Spain eased to a 6-0 win at home to minnows Liechtenstein to make it six wins out of six, while Italy left it late to gain a 1-0 home win over an unimpressive Slovenia. Gianpaulo Pazzini came on as a substitute to score with five minutes remaining in front of just 18,000.
Italy coach Cesar Prandelli put the victory down to courage. "It was the victory of courage. We dominated in midfield but couldn't break through and that's why I went to three forwards (in the second half)," said Prandelli, who has restored some pride to the side after their dismal first round exit at the 2010 FIFA World Cup™.
The Netherlands, beaten by Spain in last year's FIFA World Cup Final, are all but certain to join them as they beat Finland 2-0 away to make it eight wins from eight qualifiers and need a point from their two remaining matches. One of those is against the only team that can catch them Sweden, who beat woeful San Marino 5-0 leaving the losers pointless and having conceded 46 goals in their nine matches.
England too took a giant step towards the finals with a somewhat fortuitous 1-0 win over Wales at Wembley, Ashley Young's early goal proving just enough, though, veteran Welsh striker Robert Earnshaw will have nightmares for a long time to come at how he came to miss an open goal.
Fabio Capello's side lead Montenegro by six points - the Balkan side have a game in hand - with the two teams due to meet in their next match on 7 October.
England manager Fabio Capello agreed the result had been the priority. "Sometimes the result is more important than the other things," he said.
Les Bleus stumble
2000 European champions France, though, still have it all to do as they stumbled to a 0-0 draw away against Romania on a terrible pitch, but with Bosnia-Herzegovina beating Belarus 1-0 the French have just a point advantage over them. All should be decided when they clash on 11 October, though, the Romanians still entertain outside chances of topping the table themselves.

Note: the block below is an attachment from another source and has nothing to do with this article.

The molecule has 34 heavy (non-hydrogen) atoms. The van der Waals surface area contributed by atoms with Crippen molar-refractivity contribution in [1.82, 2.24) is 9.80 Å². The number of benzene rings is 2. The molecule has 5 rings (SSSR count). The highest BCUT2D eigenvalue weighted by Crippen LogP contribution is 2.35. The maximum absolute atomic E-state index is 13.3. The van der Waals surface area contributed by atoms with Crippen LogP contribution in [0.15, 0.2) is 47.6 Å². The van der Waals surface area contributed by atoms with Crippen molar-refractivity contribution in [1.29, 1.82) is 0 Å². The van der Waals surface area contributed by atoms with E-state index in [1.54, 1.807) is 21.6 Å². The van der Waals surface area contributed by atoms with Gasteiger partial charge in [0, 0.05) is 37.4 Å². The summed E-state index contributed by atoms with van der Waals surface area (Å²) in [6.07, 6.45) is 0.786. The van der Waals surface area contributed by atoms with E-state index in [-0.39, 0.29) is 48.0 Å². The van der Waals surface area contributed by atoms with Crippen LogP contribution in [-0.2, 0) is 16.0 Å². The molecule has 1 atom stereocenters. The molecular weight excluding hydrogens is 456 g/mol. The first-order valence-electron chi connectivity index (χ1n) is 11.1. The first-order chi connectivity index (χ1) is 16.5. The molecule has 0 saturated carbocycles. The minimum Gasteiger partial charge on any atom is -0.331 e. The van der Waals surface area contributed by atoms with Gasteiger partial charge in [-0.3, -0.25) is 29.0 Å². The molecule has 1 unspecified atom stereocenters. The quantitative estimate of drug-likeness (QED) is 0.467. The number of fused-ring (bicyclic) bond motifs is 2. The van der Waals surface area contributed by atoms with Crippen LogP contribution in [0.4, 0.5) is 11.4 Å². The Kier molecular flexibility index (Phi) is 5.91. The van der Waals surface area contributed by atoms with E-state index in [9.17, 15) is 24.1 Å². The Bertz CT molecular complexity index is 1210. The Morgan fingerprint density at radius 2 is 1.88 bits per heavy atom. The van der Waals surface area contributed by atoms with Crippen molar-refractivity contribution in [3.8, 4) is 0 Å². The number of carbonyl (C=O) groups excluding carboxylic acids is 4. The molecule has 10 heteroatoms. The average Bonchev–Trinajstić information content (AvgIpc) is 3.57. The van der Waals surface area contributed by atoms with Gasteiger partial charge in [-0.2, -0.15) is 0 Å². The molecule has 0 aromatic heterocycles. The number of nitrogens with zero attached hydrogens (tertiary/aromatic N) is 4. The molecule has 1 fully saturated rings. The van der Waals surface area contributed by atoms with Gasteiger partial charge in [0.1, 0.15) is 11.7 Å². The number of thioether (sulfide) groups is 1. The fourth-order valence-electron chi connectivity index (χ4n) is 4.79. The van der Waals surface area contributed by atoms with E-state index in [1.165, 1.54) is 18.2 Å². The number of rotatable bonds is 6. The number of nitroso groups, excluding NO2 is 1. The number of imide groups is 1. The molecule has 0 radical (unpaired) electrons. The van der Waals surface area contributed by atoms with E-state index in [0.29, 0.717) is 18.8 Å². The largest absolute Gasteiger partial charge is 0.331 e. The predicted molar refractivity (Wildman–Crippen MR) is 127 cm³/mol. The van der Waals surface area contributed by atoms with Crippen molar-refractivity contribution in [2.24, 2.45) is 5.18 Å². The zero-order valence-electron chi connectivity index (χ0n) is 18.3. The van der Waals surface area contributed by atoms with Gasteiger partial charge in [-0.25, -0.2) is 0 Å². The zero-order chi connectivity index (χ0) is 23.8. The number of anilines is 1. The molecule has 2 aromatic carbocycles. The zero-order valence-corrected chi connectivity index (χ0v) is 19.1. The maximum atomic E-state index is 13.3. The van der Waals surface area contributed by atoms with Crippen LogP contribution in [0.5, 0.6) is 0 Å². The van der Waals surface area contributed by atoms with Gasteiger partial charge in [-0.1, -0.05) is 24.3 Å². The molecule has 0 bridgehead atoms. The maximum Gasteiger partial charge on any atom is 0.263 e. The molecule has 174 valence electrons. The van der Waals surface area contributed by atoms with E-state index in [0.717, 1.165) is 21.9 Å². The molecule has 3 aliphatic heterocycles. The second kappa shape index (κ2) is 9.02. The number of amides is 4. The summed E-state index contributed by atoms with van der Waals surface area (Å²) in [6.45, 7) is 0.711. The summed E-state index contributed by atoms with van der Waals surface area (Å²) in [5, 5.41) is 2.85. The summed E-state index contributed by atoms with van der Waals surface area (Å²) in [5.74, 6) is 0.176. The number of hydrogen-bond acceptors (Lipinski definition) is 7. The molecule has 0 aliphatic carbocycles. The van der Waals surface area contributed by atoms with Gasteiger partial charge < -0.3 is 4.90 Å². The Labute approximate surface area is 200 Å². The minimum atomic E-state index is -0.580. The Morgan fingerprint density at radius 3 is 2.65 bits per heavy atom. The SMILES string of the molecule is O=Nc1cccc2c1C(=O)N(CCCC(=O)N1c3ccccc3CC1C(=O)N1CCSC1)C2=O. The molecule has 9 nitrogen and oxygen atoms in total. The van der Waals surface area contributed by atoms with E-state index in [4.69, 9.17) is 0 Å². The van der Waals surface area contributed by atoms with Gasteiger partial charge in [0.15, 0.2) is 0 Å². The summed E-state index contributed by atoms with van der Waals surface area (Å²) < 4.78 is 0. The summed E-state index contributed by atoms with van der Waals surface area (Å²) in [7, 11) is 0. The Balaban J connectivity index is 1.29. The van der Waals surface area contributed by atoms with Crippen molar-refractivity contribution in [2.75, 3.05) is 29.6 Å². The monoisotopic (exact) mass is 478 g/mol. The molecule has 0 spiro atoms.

"I am disappointed with the result and with the fact the players could not achieve any supremacy on the pitch, that is an area where we must improve," said France coach Laurent Blanc.
Two groups remain real nailbiters with Group F seeing Croatia leapfrog 2004 champions Greece in the standings after the former trounced Israel 3-1 - which will may see the losing coach Luis Fernandez's turbulent reign come to an end - while the Greeks faltered with a 1-1 draw away in Latvia. All should be clearer when Greece entertain Croatia in Athens next month.
Group B too is simmering nicely for a fight to the end as Russia somehow were held 0-0 in Moscow by a Republic of Ireland side that kept a ceaseless wave of Russian attacks at bay - veteran goalkeeper Shay Given and Aston Villa team-mate Richard Dunne the outstanding performers.
"I can applaud my players for how they played the game," said a baffled Russia coach Dick Advocaat. "But they should have scored. We can only blame them for the fact they didn't score."
His Ireland counterpart Giovanni Trapattoni admitted his side had been fortunate to come away with a point. "We didn't do anything serious in these 90 minutes. We have been very lucky tonight as the Russians were physically much stronger," said Trapattoni. "But with this result we can look forward with optimism as we can qualify for the finals if we win both of the remaining matches against Andorra and Armenia."
Slovakia completely took their eye off the ball later when instead of getting the anticipated home win over Armenia to take them to the top of the table, they slumped to a 4-0 home defeat.
Russia lead the Irish by two points while Slovakia and Armenia are a further point adrift with two matches remaining.